Controversial ring road plan passes last hurdle as council leader accepts “bad decision”

A controversial ring road scheme on an urban park in Barnsley has been given the final go-ahead by councillors even though the authority’s political leader accepted the move was “a bad decision”.

Wednesday, 10th July 2019, 8:10 pm
Updated Thursday, 11th July 2019, 9:39 am
Penny Pie Park

Barnsley Council has been involved in wrangles with objectors over plans to put a gyratory scheme on Penny Pie Park, between the M1 and town centre, since the proposals were announced last summer.

All alternatives have been investigated and rejected as more problematic than the current plan, which will see a one way system installed around the perimeter of the park, near the Dodworth Road crossroads, to ease a congestion bottleneck.

Planning permission for the work has already been granted and members of the council’s ruling Cabinet have now agreed to transfer the land needed from public open space to highways use, a legal formality which was needed to allow work to commence.

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Although the Cabinet approved the scheme, recommended by the authority’s officers, council leader Sir Steve Houghton acknowledged the weight to resistance to the proposals and told a meeting: “I do accept, members accept and the council accepts that this is a bad decision. There are arguments on both sides.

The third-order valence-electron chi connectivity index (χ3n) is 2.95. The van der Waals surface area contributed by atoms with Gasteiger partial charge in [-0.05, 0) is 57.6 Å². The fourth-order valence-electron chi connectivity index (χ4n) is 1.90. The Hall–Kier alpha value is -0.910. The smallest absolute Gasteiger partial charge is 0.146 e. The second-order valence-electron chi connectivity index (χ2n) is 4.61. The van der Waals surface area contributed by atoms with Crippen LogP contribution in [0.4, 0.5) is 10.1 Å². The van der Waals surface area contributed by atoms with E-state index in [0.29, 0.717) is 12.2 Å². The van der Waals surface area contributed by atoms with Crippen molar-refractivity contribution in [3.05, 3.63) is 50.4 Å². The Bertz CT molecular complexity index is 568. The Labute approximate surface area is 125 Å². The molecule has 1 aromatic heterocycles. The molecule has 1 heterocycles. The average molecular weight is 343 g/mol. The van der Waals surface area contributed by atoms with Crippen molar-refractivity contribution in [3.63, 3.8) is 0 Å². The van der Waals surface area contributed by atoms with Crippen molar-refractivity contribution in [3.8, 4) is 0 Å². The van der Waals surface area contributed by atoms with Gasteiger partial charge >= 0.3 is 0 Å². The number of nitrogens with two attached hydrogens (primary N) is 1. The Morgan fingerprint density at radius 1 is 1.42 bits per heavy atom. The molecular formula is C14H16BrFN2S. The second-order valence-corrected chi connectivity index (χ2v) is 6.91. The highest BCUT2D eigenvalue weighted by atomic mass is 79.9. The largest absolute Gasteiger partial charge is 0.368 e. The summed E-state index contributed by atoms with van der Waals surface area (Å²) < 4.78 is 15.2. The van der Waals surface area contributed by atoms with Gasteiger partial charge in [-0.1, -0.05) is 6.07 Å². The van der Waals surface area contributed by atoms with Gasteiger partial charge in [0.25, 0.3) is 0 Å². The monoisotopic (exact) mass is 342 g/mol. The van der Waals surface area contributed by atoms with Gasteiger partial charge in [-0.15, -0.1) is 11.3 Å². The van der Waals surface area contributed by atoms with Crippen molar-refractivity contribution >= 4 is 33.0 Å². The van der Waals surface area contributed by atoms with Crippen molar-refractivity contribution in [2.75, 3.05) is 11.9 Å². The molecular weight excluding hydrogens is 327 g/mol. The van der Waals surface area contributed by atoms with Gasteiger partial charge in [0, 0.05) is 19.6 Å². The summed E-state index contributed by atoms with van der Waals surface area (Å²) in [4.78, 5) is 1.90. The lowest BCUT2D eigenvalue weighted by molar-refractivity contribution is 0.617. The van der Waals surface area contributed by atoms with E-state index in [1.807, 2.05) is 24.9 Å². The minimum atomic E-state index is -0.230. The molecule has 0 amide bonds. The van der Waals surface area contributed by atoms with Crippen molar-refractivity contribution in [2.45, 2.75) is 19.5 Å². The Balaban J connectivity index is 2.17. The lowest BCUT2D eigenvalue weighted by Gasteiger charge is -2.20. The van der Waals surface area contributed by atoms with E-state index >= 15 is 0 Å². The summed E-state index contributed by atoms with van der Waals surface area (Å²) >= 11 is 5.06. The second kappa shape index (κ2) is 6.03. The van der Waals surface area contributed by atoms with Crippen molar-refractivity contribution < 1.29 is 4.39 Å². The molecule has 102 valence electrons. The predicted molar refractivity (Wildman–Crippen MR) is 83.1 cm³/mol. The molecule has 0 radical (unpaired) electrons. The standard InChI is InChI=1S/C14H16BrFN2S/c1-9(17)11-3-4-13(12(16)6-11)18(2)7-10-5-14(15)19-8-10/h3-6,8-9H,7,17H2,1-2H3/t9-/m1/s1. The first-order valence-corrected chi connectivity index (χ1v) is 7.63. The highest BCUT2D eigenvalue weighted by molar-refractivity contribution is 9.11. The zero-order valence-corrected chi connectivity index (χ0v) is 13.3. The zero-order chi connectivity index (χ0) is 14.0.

“We recognise there are strong objections from some residents. Their protests have been fully recognised. These are never easy decisions,” he said.

The council have been working with the Friends of Penny Pie Park group to try to find the best way forwards with details of the design, to have the minimum impact on the area and to produce the maximum benefits from mitigation measures, including tree planting and improving other play facilities in the immediate area, he said.

“We have to be cognisant to the congestion issues in that area and the impact on the M1 and the economic benefits, so on and so forth.

“Hopefully, the impact on trees will be mitigated and we will look at public access for residents and we will keep doing that, going forwards. Overall, this has been a difficult decision here for us today. We have to take the decision on balance,” he said.

Barnsley Council decided to act because of growing traffic congestion around the crossroads, with projections suggesting traffic would begin to back up onto the M1 at peak times in a few years if no action was taken.

The density of building in the area left the council with few viable options other than encroaching on the park, however.

Alternatives such as introducing a wider one way ‘loop’ and trying to get more people out of cars and onto public transport were ruled out as impractical.

Protestors held an overnight vigil outside the Town Hall before the meeting took place.

The Save Penny Pie Park group has already said it will take legal advice, with the intention of taking the decision to judicial review.